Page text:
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8 hours ago, ijuin said:

As for rarity of materials, Napoleon owned a set of aluminum dishes and considered them to be more precious than his solid gold ones--nobody had figured out how to refine aluminum on an industrial scale yet at the time. Today however, aluminum is the second-cheapest metal after iron/steel. Formerly-rare materials become more common as technology to obtain them becomes available, while formerly-common materials may become rare as they are used up (minerals) or become endangered/extinct (animal/plant products).

50 kg of diamonds? I'm glad you didn't lose anything valuable.

Rarity is based on comparison of supply and demand. Both supply and demand may change a lot with technology. You already mentioned supply, but demand may go up when new technology process starts using lot of something (like ... lithium price went waaay up recently) or down when technology process not using it obsoletes the previous one (note the drastic reduction of demand for whale oil after crude oil started to be used for lamps ... and then electricity ; THAT saved whales, not greenpeace).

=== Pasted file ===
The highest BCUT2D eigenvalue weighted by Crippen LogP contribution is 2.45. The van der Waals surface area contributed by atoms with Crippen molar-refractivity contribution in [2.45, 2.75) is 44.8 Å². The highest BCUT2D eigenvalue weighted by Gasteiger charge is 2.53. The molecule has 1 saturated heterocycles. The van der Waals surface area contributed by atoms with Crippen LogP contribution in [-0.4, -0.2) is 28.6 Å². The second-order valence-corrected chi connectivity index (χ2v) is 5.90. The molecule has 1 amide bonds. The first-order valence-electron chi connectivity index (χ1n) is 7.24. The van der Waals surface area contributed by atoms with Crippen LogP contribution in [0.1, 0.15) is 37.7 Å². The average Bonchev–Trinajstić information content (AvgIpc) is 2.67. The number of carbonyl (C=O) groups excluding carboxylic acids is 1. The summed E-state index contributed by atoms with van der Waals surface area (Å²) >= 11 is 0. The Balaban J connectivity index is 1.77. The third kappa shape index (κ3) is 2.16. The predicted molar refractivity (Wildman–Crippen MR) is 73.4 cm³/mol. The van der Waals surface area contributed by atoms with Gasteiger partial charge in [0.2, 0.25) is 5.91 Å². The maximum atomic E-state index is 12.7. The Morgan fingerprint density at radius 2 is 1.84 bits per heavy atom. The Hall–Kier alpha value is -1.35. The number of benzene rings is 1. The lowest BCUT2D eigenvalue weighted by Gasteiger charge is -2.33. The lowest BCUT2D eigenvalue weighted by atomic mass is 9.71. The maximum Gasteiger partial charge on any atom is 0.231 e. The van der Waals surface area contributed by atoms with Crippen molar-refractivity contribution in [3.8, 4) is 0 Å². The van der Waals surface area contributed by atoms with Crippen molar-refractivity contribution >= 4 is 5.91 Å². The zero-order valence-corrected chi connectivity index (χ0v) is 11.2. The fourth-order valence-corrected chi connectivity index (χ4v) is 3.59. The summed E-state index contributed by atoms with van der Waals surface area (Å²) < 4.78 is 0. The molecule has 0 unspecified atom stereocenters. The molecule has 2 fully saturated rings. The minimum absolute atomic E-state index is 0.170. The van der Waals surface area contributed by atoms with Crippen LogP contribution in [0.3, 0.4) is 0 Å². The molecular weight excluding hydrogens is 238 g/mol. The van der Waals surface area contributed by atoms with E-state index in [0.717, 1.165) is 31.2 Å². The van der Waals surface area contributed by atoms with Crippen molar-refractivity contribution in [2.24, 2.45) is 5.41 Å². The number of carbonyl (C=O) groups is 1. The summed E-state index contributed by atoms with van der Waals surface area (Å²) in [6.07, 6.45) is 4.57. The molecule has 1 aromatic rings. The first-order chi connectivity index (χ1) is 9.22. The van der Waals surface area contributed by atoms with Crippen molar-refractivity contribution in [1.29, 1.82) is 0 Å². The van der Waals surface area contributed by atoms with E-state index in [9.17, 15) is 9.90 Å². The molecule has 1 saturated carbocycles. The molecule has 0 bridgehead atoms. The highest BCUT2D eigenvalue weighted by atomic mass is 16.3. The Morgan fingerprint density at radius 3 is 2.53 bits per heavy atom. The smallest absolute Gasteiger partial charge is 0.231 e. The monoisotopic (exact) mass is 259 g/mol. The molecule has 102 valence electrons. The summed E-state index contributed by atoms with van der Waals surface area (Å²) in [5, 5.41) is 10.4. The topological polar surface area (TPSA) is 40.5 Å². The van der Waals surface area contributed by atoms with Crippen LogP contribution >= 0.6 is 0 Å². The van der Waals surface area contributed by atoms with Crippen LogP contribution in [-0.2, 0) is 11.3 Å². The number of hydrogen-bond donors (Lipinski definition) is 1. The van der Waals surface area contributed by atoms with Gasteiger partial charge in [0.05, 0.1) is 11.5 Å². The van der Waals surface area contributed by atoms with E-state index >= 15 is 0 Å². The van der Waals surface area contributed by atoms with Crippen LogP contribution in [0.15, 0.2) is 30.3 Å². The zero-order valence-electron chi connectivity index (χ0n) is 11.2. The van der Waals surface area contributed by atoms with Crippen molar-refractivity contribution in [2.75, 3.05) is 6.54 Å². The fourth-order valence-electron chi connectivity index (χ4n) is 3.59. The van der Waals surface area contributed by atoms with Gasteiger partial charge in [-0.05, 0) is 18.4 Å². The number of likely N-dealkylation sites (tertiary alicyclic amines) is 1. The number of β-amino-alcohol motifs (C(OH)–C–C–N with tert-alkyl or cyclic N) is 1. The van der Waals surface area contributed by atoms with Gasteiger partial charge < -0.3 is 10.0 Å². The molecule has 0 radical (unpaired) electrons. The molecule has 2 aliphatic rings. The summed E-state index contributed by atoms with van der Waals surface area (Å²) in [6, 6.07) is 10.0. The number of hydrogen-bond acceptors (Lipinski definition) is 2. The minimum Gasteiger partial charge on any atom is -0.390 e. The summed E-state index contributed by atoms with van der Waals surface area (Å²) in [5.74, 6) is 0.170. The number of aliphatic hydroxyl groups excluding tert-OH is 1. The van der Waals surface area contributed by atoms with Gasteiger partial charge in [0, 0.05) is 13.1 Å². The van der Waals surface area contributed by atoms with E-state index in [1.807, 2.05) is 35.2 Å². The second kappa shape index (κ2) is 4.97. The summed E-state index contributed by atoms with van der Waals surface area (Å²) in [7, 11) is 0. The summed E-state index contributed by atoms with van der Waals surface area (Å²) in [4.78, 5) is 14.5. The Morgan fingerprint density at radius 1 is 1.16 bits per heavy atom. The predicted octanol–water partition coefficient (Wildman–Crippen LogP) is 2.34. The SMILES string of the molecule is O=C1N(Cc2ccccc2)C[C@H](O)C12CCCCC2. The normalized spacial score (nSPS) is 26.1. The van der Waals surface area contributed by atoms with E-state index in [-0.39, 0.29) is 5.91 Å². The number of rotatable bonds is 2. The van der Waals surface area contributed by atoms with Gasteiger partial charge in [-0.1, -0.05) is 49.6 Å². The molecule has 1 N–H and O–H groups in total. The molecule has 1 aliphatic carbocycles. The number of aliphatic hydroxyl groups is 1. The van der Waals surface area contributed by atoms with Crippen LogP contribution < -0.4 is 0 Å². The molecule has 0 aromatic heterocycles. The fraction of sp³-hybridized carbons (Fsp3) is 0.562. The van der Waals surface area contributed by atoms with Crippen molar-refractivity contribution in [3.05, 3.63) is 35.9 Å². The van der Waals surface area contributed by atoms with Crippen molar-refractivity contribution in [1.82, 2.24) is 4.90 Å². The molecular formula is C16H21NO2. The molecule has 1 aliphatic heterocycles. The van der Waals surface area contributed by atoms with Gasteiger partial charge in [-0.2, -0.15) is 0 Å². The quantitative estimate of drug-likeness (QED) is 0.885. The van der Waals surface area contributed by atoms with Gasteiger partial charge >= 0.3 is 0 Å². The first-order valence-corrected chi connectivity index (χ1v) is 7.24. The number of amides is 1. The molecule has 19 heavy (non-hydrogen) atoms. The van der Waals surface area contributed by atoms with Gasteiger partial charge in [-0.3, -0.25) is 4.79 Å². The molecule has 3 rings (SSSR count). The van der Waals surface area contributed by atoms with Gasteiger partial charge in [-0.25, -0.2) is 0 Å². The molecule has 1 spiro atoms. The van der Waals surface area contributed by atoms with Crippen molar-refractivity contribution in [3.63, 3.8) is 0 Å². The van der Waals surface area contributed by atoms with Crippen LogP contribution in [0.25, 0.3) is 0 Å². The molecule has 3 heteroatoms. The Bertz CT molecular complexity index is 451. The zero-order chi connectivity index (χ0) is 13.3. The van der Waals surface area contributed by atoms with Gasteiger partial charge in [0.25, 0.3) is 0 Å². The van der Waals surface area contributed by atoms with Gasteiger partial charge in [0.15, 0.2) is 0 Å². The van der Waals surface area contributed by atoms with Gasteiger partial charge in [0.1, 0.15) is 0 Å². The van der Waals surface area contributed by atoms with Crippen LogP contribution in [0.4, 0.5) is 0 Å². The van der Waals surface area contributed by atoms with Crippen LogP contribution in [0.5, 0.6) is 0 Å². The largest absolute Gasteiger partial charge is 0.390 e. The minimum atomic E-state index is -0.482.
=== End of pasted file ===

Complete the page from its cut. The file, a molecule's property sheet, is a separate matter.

3 hours ago, Scotty said:

Edward never said where and how he got them though, so it's possible he could have gotten a hold of them though any number of work related activites. Heck for all we know, the "business" Edward went away for might have been to help the R&D department clean out the lab and the stuff he brought home was considered scrap or extras that were no longer needed.

If it would be truly valuable, it wouldn't be considered scrap.

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27 minutes ago, hkmaly said:

50 kg of diamonds? I'm glad you didn't lose anything valuable.

Rarity is based on comparison of supply and demand. Both supply and demand may change a lot with technology. You already mentioned supply, but demand may go up when new technology process starts using lot of something (like ... lithium price went waaay up recently) or down when technology process not using it obsoletes the previous one (note the drastic reduction of demand for whale oil after crude oil started to be used for lamps ... and then electricity ; THAT saved whales, not greenpeace).

If it would be truly valuable, it wouldn't be considered scrap.

Yeah, but if a research facility no longer needed certain materials, they'd either sell them off, or junk em. Edward would have been in a position to call dibs.